Trying to price a home accurately, effective home valuations make the home selling process faster and less stressful, and knowing the right value of a home can help you secure a better deal for your buying client.. Even if you’ve had experience in the real estate market, home prices can differ substantially from your initial evaluations.
Your approach can be made much easier if you boil down the factors to the critical ones that demonstrate having the most powerful effect on a home’s value. These are the most important factors you’ll need to consider when valuing a home:
5 factors that influence a home’s value
The neighborhood is one of the biggest influencers of a home’s value, responsible for both qualitative and quantifiable aspects of a home’s appeal. For example, local school system quality and home prices tend to be strongly correlated. Crime rates, similarly, are negatively correlated with home values in the neighborhood.
One of the indicators is also the sale prices of similar homes in your neighborhood that have sold recently. These comparable homes are often referred to as “comps”. The desire to be closer to jobs, schools or public transportation is a primary reason for purchasing a home, according to a recent National Association of Realtors (NAR) report. Other factors that can make a neighborhood appealing enough that they improve a home's value include:
- Proximity to grocery stores, shopping and entertainment
- Access to public transportation and major highways
- Available parking
These factors may influence why buyers are willing to pay much higher prices on some homes than other homes that are just a few miles away. The neighborhood can also hurt a home's value if, for instance, it's close to an airport or a busy thoroughfare. A perfect home on paper may not be so perfect if the location doesn't fit with a buyer's lifestyle.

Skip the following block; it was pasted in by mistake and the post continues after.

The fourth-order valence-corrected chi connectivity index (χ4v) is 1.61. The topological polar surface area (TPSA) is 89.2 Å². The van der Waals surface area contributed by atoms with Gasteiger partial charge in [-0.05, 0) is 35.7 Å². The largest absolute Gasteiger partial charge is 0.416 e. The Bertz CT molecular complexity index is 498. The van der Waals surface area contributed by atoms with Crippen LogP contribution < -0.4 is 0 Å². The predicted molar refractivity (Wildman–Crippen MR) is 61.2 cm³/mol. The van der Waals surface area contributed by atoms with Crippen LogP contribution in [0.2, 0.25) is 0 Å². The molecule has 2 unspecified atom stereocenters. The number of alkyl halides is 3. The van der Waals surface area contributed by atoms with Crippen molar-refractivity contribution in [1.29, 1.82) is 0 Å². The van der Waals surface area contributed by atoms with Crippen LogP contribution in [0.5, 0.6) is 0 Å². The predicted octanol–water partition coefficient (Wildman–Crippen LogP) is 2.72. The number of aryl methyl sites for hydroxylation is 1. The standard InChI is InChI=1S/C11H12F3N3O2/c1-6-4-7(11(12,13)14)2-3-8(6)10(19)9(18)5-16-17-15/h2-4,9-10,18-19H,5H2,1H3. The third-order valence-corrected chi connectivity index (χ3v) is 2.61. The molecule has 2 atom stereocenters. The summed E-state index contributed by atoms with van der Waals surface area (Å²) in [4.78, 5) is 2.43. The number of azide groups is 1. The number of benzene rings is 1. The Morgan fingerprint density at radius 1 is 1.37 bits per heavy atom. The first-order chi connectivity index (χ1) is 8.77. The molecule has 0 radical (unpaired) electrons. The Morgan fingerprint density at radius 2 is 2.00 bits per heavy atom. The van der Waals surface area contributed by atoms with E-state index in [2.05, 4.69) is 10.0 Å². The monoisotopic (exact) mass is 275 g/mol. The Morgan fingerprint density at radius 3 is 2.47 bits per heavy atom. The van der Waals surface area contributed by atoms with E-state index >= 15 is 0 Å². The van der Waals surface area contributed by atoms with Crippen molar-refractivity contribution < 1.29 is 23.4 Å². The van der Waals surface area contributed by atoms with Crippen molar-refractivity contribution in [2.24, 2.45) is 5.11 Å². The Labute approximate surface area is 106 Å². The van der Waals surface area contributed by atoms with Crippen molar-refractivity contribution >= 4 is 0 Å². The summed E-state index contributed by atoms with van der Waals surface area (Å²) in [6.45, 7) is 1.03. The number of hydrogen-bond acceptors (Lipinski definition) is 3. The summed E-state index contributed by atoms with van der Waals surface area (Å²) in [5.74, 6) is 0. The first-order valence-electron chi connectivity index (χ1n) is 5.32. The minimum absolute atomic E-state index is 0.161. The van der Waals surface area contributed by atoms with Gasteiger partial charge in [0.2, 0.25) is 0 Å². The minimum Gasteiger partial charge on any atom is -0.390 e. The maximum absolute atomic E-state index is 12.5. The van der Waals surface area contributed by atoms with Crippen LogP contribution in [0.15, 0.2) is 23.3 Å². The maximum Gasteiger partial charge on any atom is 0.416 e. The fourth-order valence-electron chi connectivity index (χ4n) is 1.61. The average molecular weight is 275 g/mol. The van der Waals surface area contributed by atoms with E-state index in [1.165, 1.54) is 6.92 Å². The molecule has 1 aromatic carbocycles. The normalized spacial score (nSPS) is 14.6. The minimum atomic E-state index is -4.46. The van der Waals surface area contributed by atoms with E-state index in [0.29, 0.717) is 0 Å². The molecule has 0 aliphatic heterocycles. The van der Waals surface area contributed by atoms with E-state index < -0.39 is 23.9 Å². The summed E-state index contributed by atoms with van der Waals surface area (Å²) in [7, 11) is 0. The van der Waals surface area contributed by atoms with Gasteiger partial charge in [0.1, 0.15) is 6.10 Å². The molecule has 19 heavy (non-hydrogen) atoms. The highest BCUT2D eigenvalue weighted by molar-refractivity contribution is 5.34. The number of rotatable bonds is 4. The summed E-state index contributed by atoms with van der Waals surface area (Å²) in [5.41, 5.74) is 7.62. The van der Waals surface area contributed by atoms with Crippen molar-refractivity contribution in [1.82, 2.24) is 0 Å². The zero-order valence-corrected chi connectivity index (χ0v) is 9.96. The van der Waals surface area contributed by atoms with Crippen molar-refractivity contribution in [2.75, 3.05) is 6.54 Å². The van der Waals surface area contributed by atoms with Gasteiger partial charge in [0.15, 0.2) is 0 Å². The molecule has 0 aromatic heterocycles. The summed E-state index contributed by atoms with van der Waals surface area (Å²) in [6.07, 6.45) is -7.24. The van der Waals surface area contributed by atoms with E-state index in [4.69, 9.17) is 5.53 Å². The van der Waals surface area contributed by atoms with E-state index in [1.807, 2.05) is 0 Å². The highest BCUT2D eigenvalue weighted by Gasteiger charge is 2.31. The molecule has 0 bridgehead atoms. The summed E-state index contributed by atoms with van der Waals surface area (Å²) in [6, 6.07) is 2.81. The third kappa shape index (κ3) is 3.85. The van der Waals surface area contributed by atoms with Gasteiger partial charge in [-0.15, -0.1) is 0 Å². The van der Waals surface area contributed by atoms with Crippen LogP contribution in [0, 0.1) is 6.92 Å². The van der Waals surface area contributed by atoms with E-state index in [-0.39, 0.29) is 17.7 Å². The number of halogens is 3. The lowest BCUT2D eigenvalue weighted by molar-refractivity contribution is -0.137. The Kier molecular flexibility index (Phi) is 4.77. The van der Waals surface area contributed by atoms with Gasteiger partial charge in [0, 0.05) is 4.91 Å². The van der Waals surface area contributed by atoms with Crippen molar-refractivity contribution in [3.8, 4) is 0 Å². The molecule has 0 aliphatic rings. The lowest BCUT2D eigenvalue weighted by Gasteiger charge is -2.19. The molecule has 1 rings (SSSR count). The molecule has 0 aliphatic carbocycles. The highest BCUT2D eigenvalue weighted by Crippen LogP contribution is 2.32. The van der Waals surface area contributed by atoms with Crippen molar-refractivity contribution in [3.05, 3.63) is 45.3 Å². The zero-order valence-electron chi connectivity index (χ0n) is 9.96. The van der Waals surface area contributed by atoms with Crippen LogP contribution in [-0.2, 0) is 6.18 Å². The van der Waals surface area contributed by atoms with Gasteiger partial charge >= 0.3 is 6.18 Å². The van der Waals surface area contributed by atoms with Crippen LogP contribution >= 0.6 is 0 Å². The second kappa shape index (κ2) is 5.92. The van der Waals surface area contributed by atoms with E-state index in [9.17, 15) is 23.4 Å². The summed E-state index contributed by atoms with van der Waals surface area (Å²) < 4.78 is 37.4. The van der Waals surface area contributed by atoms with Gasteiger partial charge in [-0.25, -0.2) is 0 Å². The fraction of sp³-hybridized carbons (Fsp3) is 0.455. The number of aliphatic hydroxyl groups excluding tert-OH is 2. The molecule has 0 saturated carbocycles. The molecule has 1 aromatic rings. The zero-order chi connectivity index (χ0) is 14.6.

Your current home may be the ideal location for you — close to your job or near your parent’s house — but not for everyone. When appraisers determine how much value to assign based on the location of the house, they’re looking at three primary indicators, according to Inman:
- The quality of local schools
- Employment opportunities
- Proximity to shopping, entertainment, and recreational centers
These factors can influence why some neighborhoods command steep prices, and others that are a few miles away don’t. In addition, a location’s proximity to highways, utility lines, and public transit can all impact a home’s overall value. When it comes to calculating a home’s value, location can be more important than even the size and condition of the house.
3. Size and appeal
When estimating your home’s market value, size is an important element to consider, since a bigger home can positively impact its valuation, with some prospective homebuyers looking specifically at price per square foot to filter out this effect and determine value.
Bigger houses tend to sell for higher prices, of course. You’ll also have to consider the appeal of the house; traditional, neutral layouts tend to carry more value than obscure layouts that appeal only to niche audiences. The more general the appeal of the home, the greater its value will be (especially considering resale value).